7 Reasons a Non-Star Wars Fan Loved The Force Awakens
Spoilers for Star Wars: The Force Awakens follow!
Confession time: I'm not a Star Wars fan. Not a real one, anyway. I understand the appeal, but the original movies aren't really for me, and almost everyone can agree that the prequels are terrible. That being said, I loved The Force Awakens. Here are a few reasons why:
The new cast outshines the old guard
It's not Harrison Ford, Carrie Fisher, or Mark Hamill's fault (especially the latter, since we barely saw him), but the movie wasn't nearly as good when the older characters had scenes without the younger characters. These were the scenes that relied most heavily on nostalgia, and the writing was sometimes painfully awkward, especially when Han and Leia tried to exposit thirty intervening years in a couple of two-minute exchanges. But that's okay, because it's better for the future of the franchise that the new characters didn't disappoint. The actors are all top-notch, they had great chemistry together, and I can easily imagine watching them for a few more movies. Especially Daisy Ridley.
Rey steals the show
Rey is more than a worthy protagonist, and is probably the most layered character Star Wars has ever produced, with the possible exceptions of Han Solo and Anakin Skywalker. She's compassionate and idealistic, but also has an edge to her, and Daisy Ridley is so ridiculously charming, the movie just lit up whenever she was onscreen.
Not to mention that Rey single-handedly made this franchise a million times more feminist. Although Leia is a great female character, she was horribly underserved in the original trilogy, culminating in that awful "slave Leia" fiasco. By contrast, Rey is the main protagonist, she propels the plot more than any of the male characters, she's stronger with the Force than any of the male characters, and her dynamic with Finn subverts sexist action movie tropes time and time again. Speaking of which...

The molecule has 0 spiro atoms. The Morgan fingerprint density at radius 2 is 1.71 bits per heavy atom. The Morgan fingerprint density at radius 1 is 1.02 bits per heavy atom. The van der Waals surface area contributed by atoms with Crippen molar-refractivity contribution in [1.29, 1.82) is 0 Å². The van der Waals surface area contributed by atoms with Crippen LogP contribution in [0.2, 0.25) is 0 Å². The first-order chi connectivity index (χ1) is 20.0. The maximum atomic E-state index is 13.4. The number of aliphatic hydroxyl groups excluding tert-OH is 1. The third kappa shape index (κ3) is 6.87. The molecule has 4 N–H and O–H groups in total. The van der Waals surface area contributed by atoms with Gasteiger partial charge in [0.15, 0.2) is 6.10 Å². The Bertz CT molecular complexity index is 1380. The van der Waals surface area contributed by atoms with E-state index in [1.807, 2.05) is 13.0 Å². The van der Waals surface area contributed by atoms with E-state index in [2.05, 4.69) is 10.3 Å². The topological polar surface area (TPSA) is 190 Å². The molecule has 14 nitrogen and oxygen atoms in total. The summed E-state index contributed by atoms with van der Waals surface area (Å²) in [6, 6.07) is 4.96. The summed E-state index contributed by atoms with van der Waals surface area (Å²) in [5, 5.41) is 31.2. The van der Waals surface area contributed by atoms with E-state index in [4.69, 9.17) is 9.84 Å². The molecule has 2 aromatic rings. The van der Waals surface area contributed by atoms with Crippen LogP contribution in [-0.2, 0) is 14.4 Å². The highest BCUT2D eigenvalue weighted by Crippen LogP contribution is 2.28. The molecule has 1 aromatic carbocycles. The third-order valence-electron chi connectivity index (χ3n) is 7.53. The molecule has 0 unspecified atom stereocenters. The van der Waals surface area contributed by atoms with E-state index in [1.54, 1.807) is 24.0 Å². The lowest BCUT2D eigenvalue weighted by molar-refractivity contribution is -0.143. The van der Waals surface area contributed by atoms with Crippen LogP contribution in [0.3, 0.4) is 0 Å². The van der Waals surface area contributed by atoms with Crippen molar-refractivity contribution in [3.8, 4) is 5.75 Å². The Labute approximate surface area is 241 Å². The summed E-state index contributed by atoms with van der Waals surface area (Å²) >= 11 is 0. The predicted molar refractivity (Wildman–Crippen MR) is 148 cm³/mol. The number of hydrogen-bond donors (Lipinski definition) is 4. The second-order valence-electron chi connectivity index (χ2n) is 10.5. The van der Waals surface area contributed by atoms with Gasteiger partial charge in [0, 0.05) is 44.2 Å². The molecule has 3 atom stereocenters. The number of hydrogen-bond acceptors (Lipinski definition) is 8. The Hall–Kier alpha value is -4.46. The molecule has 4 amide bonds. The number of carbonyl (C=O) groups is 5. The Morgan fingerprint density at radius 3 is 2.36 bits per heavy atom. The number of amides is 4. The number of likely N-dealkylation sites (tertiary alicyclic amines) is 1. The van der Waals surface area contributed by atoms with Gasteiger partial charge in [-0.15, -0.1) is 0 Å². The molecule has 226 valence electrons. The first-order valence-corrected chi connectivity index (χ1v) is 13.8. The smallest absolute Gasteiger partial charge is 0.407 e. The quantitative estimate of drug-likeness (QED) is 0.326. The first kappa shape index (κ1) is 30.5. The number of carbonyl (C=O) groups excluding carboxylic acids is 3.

It's surprisingly funny
The funniest moments of the movie were probably the subtle exchanges between Rey and Finn, in which he kept trying to treat her like a damsel in distress and she kept putting him in his place. He needlessly takes her hand, and she tells him to get off. He runs towards her when she's attacked, only to find that she can more than handle herself. He tries to rescue her when she's kidnapped, much like Luke rescued Leia in the original trilogy, but she has already freed herself with her superior power. These moments were not only feminist, they got a laugh out of me every time.
And for all of you die-hard Star Wars fans out there, the Stormtroopers still can't aim, which also cracked me up.
We are family
While the original trilogy focused on father-son relationships, the most fascinating part of The Force Awakens to me was the relationship between Kylo Ren and Rey, who are likely cousins. There's a kinship between them that's immediately apparent, as they're both lonely, rejected, and angry at the world to some extent. I'll be interested to see how this dynamic plays out over the next few movies.
The action is almost never mindless
I like action to a certain extent, but I get frustrated when there are extended action sequences that happen for apparently no narrative reason, in which things keep blowing up but you're given no reason to care about them. J.J. Abrams did a masterful job of making you care about everything that was going on, so even when there were explosions, they didn't feel too superfluous. And for those of you who, like me, prefer hand-to-hand combat to large-scale action, the lightsaber fights are to die for (no pun intended).
It took risks
Possible spoilers ahead! (Click to reveal)
I mean, you'd have to be soulless not to like BB-8, right?
Star Wars: The Force Awakens is now out in theaters.